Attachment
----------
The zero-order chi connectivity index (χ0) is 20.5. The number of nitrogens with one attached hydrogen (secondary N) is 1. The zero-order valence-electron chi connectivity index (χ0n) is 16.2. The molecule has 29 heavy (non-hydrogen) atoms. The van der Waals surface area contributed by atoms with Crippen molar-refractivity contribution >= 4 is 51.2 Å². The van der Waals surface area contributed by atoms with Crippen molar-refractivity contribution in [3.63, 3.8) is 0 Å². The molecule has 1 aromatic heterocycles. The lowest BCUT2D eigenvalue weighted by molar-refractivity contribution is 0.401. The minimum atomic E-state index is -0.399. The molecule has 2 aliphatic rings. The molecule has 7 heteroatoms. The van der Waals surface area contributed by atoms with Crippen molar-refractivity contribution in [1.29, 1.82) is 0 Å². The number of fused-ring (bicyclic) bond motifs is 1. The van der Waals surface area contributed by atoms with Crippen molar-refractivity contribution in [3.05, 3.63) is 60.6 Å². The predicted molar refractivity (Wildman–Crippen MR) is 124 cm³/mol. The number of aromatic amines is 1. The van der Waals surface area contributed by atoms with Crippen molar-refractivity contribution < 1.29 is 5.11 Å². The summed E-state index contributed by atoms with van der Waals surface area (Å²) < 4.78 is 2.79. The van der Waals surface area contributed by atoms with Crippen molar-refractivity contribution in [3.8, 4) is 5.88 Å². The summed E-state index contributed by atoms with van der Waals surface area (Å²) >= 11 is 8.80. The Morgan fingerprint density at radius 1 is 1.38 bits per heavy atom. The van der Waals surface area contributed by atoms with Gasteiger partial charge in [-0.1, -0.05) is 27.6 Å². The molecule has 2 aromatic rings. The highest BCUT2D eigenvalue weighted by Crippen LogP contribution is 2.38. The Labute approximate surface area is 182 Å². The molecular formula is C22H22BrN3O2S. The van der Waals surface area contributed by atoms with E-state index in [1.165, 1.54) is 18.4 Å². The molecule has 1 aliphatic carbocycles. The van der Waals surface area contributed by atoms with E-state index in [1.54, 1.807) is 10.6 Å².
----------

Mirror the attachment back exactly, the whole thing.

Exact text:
The zero-order chi connectivity index (χ0) is 20.5. The number of nitrogens with one attached hydrogen (secondary N) is 1. The zero-order valence-electron chi connectivity index (χ0n) is 16.2. The molecule has 29 heavy (non-hydrogen) atoms. The van der Waals surface area contributed by atoms with Crippen molar-refractivity contribution >= 4 is 51.2 Å². The van der Waals surface area contributed by atoms with Crippen molar-refractivity contribution in [3.63, 3.8) is 0 Å². The molecule has 1 aromatic heterocycles. The lowest BCUT2D eigenvalue weighted by molar-refractivity contribution is 0.401. The minimum atomic E-state index is -0.399. The molecule has 2 aliphatic rings. The molecule has 7 heteroatoms. The van der Waals surface area contributed by atoms with Crippen molar-refractivity contribution in [1.29, 1.82) is 0 Å². The number of fused-ring (bicyclic) bond motifs is 1. The van der Waals surface area contributed by atoms with Crippen molar-refractivity contribution in [3.05, 3.63) is 60.6 Å². The predicted molar refractivity (Wildman–Crippen MR) is 124 cm³/mol. The number of aromatic amines is 1. The van der Waals surface area contributed by atoms with Crippen molar-refractivity contribution < 1.29 is 5.11 Å². The summed E-state index contributed by atoms with van der Waals surface area (Å²) < 4.78 is 2.79. The van der Waals surface area contributed by atoms with Crippen molar-refractivity contribution in [3.8, 4) is 5.88 Å². The summed E-state index contributed by atoms with van der Waals surface area (Å²) >= 11 is 8.80. The Morgan fingerprint density at radius 1 is 1.38 bits per heavy atom. The van der Waals surface area contributed by atoms with Gasteiger partial charge in [-0.1, -0.05) is 27.6 Å². The molecule has 2 aromatic rings. The highest BCUT2D eigenvalue weighted by Crippen LogP contribution is 2.38. The Labute approximate surface area is 182 Å². The molecular formula is C22H22BrN3O2S. The van der Waals surface area contributed by atoms with E-state index in [1.165, 1.54) is 18.4 Å². The molecule has 1 aliphatic carbocycles. The van der Waals surface area contributed by atoms with E-state index in [1.54, 1.807) is 10.6 Å².